In Texas." I
neer" ... this
is NOT the
wanted to be sure we knew. Or
maybe he was giving us a peek
at the sense of irrevocability
that this film spends 90 minutes
convincingly fantasizing. Who
knows? What we get is a touch-
ing, if labored, examination of
themes older than the Alamo
itself: sacrifice, revenge, love
Bob Muldoon (Casey Affleck,
"Gone Baby Gone") is only a shell
of himself when he's not with his
wife. As is evident in most of the
film's unnecessary voice-over
this is n
il' Affleck's all hot and life he had for her, but whatwe're
or Ruth (Rooney Mara, meant to see in his desperate let-
rl With The Dragon Tat- ters is an underlying assump-
he type of Texan beauty tion that Ruth will wait for him,
ds hidden pleasure in fir- no matter how long that wait
oft rifles at little kids. But may be. If not for love, then for
:o ordinary love - rather, the sake of their daughter. The
deep that Bob takes the weight of Bob's sacrifice is paint-
en Ruth plugs an arche- ed on everything within view -
exan police officer (Ben the faces of old acquaintances,
"The Messenger") using the way everyone talks to Ruth
etypal Texan six-shoot- and, to some degree, even in the
staid palette cinematographer
that ill-fated shootout, Bradford Young ("Restless City")
guides us through an all- employs.
ognizable turn of events Ruth, on the other hand, is one
ng 25-to-life, prison of the few characters in Lowery's
gag-inducing love letters world that isn't still stuck in the
course, more shootouts. past. Yes, she's classically under-
en all's said and done, written and underdeveloped
he 10-gallon hats are on along the lines of most heroines
ound, the been-there- in anything remotely related to
at nature of what Low- a western, but sadly, that's to be
> concocted never really expected. What sets her apart in
. This film, more so than the context of this film is a will-
ovies released in the past ingness to give up and move on.
about setting a mood - a She still cares for Bob, but ide-
o anchored in solemnity alized concepts of love evapo-
're left wondering how rate in the face of raising a child
1 anyone in Texas ever alone.
And when Bob makes contact
after his escape, Lowery's quick
to wrap us in a state of height-
dn't Them ened reality that spotlights the
crumbling relationship. It's a
dies' boring frenetic 20 minutes, punctuated
by spurts of violence that only
reinforce the somberness of what
Lowery has constructed. Even-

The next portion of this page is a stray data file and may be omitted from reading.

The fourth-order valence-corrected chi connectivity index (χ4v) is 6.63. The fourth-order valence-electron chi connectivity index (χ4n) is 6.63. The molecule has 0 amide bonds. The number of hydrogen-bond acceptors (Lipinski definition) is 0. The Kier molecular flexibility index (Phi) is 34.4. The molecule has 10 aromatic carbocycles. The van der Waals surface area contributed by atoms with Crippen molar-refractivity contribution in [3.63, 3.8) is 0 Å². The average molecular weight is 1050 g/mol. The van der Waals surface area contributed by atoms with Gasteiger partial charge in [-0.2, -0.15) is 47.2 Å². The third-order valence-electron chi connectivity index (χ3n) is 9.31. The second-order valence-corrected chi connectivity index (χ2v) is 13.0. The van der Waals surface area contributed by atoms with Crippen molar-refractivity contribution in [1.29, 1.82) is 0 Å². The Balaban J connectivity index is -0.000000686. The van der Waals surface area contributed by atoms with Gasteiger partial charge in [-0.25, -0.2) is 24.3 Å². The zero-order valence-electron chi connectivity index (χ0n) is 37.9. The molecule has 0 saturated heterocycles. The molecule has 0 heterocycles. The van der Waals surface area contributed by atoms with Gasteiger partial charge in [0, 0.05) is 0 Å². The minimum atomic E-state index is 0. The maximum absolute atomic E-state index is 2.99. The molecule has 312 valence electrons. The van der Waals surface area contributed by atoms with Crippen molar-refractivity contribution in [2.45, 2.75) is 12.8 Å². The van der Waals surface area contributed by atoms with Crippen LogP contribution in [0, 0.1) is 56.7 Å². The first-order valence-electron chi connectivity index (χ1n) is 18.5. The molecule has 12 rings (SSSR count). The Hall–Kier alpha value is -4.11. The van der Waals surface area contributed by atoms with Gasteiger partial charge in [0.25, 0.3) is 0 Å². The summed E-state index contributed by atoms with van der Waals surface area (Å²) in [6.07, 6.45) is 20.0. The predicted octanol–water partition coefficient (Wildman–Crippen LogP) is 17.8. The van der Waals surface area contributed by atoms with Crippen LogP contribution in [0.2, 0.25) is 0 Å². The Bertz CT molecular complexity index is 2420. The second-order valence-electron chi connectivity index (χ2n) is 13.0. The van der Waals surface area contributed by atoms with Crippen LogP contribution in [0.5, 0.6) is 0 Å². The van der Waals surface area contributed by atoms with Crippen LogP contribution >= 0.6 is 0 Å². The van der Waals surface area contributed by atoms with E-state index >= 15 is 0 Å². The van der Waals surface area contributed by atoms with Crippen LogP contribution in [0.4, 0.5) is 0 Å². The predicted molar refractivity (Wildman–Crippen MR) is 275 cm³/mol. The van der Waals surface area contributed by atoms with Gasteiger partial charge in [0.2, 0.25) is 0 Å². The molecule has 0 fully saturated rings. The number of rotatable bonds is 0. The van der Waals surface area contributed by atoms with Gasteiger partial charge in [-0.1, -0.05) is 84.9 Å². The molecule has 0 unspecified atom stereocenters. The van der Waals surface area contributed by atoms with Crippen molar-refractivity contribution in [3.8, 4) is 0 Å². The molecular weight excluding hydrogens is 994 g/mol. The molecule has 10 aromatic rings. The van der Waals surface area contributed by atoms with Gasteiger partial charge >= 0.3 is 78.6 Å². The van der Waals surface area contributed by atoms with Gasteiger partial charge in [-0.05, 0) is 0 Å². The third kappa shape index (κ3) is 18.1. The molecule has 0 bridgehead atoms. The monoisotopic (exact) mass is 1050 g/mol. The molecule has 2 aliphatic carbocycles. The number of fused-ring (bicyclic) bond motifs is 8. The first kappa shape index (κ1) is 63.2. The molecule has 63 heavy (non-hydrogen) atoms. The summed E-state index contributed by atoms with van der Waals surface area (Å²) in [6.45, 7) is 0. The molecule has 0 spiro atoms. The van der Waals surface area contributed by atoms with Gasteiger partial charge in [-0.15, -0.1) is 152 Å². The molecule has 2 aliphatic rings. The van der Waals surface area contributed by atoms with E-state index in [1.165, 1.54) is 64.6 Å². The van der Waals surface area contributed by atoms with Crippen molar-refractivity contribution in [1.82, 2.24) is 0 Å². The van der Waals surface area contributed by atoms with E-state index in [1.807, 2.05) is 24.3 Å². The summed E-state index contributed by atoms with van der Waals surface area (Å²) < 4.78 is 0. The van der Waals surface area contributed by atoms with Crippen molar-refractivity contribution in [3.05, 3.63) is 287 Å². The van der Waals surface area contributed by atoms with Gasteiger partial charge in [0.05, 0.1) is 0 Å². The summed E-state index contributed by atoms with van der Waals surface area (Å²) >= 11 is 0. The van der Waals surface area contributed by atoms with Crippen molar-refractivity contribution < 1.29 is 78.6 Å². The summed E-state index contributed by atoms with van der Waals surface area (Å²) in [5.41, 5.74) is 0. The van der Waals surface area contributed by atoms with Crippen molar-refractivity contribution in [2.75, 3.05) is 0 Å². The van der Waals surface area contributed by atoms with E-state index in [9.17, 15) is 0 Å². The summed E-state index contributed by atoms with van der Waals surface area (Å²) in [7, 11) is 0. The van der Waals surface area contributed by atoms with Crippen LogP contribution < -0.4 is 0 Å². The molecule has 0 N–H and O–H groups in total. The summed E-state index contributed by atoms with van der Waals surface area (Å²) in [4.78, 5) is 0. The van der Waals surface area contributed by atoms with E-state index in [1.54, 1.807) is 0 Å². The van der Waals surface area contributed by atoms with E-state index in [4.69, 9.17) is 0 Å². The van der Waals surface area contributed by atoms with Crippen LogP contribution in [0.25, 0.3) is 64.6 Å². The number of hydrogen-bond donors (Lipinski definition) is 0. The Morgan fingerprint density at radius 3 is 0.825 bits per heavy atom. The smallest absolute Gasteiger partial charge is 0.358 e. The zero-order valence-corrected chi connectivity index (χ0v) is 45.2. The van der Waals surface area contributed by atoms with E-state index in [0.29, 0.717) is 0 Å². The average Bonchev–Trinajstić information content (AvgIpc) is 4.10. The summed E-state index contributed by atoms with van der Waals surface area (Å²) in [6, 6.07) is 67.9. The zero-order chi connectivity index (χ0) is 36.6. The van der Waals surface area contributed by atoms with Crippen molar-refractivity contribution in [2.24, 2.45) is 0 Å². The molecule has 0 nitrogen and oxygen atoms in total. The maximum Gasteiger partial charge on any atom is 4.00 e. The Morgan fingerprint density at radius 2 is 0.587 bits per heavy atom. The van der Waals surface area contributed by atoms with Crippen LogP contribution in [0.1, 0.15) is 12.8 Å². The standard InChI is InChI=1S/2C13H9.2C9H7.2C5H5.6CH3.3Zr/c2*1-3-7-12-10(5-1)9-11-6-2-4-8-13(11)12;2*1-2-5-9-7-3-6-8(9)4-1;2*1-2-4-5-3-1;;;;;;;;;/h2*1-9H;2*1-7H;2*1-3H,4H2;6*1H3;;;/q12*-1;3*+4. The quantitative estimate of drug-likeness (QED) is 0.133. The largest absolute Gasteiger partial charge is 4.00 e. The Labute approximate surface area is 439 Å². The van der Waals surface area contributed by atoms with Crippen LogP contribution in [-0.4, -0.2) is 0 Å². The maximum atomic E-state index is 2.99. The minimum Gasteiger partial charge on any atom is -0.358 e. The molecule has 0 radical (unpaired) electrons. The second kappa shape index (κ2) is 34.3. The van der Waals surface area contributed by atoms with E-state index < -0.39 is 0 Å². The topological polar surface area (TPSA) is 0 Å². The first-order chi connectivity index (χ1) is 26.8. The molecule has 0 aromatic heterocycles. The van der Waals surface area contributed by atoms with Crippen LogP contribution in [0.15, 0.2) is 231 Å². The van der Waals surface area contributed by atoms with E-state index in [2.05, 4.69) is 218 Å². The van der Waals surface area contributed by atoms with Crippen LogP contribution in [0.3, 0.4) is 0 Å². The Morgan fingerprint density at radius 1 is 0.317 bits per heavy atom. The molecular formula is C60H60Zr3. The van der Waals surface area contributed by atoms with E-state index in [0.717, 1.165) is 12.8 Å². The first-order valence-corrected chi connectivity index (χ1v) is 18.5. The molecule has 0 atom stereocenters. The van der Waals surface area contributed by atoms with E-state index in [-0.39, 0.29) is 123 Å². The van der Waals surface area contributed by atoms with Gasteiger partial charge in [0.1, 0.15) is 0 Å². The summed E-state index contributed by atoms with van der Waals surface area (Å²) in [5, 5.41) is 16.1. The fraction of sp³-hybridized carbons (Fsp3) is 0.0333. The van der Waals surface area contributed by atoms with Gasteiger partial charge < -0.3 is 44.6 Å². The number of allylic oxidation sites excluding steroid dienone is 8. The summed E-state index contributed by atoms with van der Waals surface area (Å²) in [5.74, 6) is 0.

try plays up the idea of tually, the implied gravity hiding
ssed lovers separated by behind every corner of this movie
stance, but he takes spe- becomes its most glaring flaw.
e to do so only through Though most of the dialogue
many of the scenes in is meant to be a terse meditation
Affleck is alone and sep- on the past, the movie marches
rom Ruth, Lowery only forward without ever draw-
us half his face, one side ing depth out of what has hap-
in darkness to denote pened. The film never gives us
cemeal nature of exis- an opportunity to suspect what's
ithout his baby mama. going to happen at the next turn,
all honesty, piecemeal is so the one-note nature of being
rstatement. I don't think "sucked in by love" feels off-put-
has a single line any- tingly surface without context.
in this film that doesn't And ultimately, the supposition
do with Ruth. that the whole ordeal has to be
nderstandable when one grim is annoying, plain and sim-
rs he's given up whatever ple.
for a good time.
Los Angeles Times Daily Crossword Puzzle
Edited by Rich Norris and Joyce Nichols Lewis
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got readyfor a
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to new heights?
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61n the past, in the
7 He sang between
Melanie and Joan
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t0 Luleout of
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12 Cry for a matador
111 Greeting to an
2t Satarn,for one
24 Mrs. Addams, to
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30 Final: Abbr.
31 Mystery writer
36 Nothing, in Nice
37 Knocks off
38 One might be
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40 Put oneover on
41 Fine things
42 Pepper or
45 K thra 12
40 Make more
49 Mach more than
51 Not fancy
56 Long migration,
57 "Lost' senting
58One hoance, on
59 Campbell of
61 Birdie plus one
62 "Hostel" director
63 Low grade
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BartSimpson 20 a 2
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5 Makes haste Bysteve Biais 09/06/13